2 Questions for the Multi-Cultural Church to Ask

How diverse is your church?

If you’re like the typical church in the United States of America, you are probably dealing with some mix of Anglos, Latino’s, Asian/Pacific Islander, or Black. With a population that diverse, a church has to think about the specific needs of the community it serves.

In a recent episode of The Best Youth Ministry Podcast Ever…Maybe, the podcast team talked about what a multi-cultural youth ministry looks like.

The reality can be that the cultural communities often have their own specific ministry for their cultural community. It is not uncommon, for instance, to have two religious education programs for children; one for the Latino community and one for the Anglo community. The same can be true for youth ministry, where a church could have 3 different youth ministries; one for the Latino, Anglo, and Vietnamese community. This is often the case in the area I serve, the Diocese of San Jose.

As a ministry leader, I have to take into account the cultural diversity of my church. There are 2 questions that are worth considering when analyzing my church ministry in light of the diversity within the church:

1. Is it okay to have separate programs for different cultural communities?

Ken Johnson-Mondragon, from the Instituto de Fe y Vida, wrote an excellent blog post on the subject. The answer is yes. It is important that the church recognizes the cultural differences of a community and respond accordingly. This has less to do with language and more to do with cultural. As a ministry leader, I cannot treat everyone like they are in the same place and have the same needs.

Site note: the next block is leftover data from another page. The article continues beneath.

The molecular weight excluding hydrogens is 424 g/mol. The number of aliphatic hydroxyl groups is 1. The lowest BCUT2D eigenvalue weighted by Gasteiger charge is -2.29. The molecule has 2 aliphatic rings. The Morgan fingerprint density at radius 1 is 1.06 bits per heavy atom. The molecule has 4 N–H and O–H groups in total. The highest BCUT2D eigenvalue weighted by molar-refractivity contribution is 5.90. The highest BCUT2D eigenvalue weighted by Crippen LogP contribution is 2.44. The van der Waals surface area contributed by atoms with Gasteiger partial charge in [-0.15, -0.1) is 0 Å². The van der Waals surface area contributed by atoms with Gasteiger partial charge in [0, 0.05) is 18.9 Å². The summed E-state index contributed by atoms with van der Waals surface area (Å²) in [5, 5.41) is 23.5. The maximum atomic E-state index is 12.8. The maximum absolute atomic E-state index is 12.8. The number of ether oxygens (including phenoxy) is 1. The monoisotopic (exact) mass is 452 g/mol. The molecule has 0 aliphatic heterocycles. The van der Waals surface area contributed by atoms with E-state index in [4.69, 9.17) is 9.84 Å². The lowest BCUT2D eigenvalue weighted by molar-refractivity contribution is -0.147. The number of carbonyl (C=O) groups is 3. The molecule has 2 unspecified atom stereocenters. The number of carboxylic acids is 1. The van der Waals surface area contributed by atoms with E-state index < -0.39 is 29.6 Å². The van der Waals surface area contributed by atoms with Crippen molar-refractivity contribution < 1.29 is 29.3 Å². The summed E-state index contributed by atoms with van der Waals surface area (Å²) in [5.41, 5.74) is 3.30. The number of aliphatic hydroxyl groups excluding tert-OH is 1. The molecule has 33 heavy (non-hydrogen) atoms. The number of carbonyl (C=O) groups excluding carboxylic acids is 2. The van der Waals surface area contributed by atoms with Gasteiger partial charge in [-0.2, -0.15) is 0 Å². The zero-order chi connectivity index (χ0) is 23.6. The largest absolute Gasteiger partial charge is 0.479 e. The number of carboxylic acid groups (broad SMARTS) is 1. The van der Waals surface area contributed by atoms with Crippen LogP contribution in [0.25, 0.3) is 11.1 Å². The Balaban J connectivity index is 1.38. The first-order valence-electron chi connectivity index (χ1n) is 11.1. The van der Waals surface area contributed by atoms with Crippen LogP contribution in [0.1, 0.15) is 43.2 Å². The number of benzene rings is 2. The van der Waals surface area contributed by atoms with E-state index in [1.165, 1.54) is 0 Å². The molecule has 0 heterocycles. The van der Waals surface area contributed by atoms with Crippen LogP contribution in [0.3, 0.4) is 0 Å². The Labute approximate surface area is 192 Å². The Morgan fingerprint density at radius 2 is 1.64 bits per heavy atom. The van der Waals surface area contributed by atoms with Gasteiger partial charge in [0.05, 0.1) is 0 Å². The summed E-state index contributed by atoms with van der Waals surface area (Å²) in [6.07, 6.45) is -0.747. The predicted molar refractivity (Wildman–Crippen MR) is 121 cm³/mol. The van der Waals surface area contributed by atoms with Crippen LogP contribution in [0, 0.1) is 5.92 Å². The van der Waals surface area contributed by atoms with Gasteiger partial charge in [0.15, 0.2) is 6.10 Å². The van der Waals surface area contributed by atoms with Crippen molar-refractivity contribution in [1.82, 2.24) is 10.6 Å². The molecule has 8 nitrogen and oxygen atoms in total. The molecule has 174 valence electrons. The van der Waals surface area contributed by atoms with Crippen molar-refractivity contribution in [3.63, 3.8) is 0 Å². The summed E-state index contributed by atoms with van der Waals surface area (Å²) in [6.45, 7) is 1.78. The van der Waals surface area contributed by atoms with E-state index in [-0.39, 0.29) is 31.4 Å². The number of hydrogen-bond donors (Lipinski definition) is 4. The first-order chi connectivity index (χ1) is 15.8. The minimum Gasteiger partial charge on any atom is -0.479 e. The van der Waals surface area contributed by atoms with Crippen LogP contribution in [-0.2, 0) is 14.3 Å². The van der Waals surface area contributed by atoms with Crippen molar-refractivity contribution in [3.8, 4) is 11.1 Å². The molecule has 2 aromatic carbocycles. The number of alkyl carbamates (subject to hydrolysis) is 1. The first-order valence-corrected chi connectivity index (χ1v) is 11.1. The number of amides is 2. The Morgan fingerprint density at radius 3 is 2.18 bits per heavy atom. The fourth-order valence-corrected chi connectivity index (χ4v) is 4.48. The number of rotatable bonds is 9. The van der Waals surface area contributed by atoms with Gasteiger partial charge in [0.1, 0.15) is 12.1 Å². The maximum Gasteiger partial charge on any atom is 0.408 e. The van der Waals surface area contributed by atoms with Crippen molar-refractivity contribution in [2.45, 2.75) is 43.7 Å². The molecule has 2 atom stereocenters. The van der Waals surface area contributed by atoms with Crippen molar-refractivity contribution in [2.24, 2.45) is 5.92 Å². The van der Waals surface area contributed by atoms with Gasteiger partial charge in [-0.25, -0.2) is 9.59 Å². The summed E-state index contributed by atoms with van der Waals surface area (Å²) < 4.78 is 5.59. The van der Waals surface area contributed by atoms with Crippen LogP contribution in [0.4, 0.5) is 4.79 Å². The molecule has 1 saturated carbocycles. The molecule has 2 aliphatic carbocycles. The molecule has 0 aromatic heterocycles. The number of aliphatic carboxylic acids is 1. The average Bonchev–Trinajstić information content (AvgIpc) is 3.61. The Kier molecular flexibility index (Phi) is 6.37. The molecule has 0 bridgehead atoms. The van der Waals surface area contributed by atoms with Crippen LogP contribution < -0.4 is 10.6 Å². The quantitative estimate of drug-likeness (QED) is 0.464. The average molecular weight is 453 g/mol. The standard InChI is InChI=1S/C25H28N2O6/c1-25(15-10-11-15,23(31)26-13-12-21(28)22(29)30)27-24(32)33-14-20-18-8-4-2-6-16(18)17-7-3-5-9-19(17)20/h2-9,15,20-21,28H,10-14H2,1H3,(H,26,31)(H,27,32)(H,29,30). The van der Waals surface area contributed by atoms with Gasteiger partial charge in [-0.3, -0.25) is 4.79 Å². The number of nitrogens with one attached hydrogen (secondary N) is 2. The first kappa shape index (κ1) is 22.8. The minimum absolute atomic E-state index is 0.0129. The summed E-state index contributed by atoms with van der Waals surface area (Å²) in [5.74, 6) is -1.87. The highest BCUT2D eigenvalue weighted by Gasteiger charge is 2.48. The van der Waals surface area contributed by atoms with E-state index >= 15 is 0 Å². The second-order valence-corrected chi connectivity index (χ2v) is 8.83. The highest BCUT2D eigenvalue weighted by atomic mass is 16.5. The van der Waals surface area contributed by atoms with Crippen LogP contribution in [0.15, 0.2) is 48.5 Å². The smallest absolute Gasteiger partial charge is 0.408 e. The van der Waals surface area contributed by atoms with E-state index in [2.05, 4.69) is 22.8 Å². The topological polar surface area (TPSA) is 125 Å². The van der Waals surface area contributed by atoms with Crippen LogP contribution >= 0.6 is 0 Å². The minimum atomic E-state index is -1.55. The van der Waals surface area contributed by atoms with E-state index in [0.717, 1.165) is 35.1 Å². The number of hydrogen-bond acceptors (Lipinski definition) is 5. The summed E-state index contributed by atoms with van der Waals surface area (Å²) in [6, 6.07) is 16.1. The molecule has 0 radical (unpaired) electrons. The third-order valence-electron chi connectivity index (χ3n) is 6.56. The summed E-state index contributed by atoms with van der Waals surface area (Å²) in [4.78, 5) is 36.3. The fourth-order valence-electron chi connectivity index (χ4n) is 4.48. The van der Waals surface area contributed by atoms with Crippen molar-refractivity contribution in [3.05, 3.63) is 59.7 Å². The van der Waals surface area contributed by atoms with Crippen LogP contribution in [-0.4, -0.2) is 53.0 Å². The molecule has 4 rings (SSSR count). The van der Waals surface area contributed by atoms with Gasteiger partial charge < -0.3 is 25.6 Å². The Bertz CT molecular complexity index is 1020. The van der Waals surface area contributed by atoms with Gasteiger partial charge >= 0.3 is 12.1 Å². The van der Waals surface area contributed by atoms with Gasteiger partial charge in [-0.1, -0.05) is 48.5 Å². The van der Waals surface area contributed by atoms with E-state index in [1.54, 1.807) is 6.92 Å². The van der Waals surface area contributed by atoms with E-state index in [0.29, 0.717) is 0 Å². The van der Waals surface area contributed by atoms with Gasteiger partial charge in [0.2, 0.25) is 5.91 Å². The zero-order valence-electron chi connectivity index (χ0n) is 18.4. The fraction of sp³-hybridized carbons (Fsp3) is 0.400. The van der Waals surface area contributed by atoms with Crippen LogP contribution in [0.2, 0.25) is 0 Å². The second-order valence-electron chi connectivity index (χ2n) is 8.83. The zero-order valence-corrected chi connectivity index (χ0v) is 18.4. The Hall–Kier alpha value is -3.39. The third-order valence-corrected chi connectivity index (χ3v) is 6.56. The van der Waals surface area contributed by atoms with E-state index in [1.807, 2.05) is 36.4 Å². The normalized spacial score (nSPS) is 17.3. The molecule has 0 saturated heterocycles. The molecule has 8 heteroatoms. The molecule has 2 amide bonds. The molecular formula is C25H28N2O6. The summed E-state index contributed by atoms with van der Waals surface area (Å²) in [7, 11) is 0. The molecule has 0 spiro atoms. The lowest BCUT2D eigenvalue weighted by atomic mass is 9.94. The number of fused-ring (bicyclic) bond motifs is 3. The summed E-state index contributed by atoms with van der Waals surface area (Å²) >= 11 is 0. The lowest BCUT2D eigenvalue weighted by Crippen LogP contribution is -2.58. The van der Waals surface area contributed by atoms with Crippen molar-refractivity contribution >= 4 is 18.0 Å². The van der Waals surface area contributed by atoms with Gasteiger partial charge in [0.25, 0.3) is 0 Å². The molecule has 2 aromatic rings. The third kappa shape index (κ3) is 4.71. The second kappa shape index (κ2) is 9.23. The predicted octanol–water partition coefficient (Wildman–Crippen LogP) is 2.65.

The pastoral needs of each cultural community is very different.

Ministry leaders need to respond to those specific pastoral needs. However, the ministries to different communities need to be in line with the mission of the church. Yes, you have separate programs, but they also needs to be working in concert with each other moving the church forward.

There are times where it is necessary to bring all the communities together. This is to build unity among community and remind everyone that we are one church, not multiple churches.

2. Which groups am I not serving?

The answer may not be as simple as you might think. A recent revelation for me is that a church often does a good job ministering to recent immigrants as well as those whose families have been well established in the United States for years.

The group that is often overlooked is the 2nd generation.

They are often bi-lingual and bi-cultural. They don’t quite fit in with the ministry for recent immigrants and they don’t quite fit in to the ministry for those families that have been well established in the area for years.

The consequence is that they feel like they don’t quite belong in the church. What are their specific pastoral needs and how can you respond to them?

Question: How does your ministry respond to the multi-cultural reality of your church?

John Rinaldo

As the Business Manager at St. Catherine Catholic Church in Morgan Hill, CA, Dr. John Rinaldo serves as the administrator over operations and finances for the parish in support of all parish ministries. Previously, John served as the Director of Youth and Young Adult Ministry for the Diocese of San Jose, empowering parish communities to minister to the needs of youth and young adults. John is also an adjunct professor at Santa Clara University teaching pastoral ministry courses to graduate students.


John Rinaldo


As the Business Manager at St. Catherine Catholic Church in Morgan Hill, CA, Dr. John Rinaldo serves as the administrator over operations and finances for the parish in support of all parish ministries. Previously, John served as the Director of Youth and Young Adult Ministry for the Diocese of San Jose, empowering parish communities to minister to the needs of youth and young adults. John is also an adjunct professor at Santa Clara University teaching pastoral ministry courses to graduate students.



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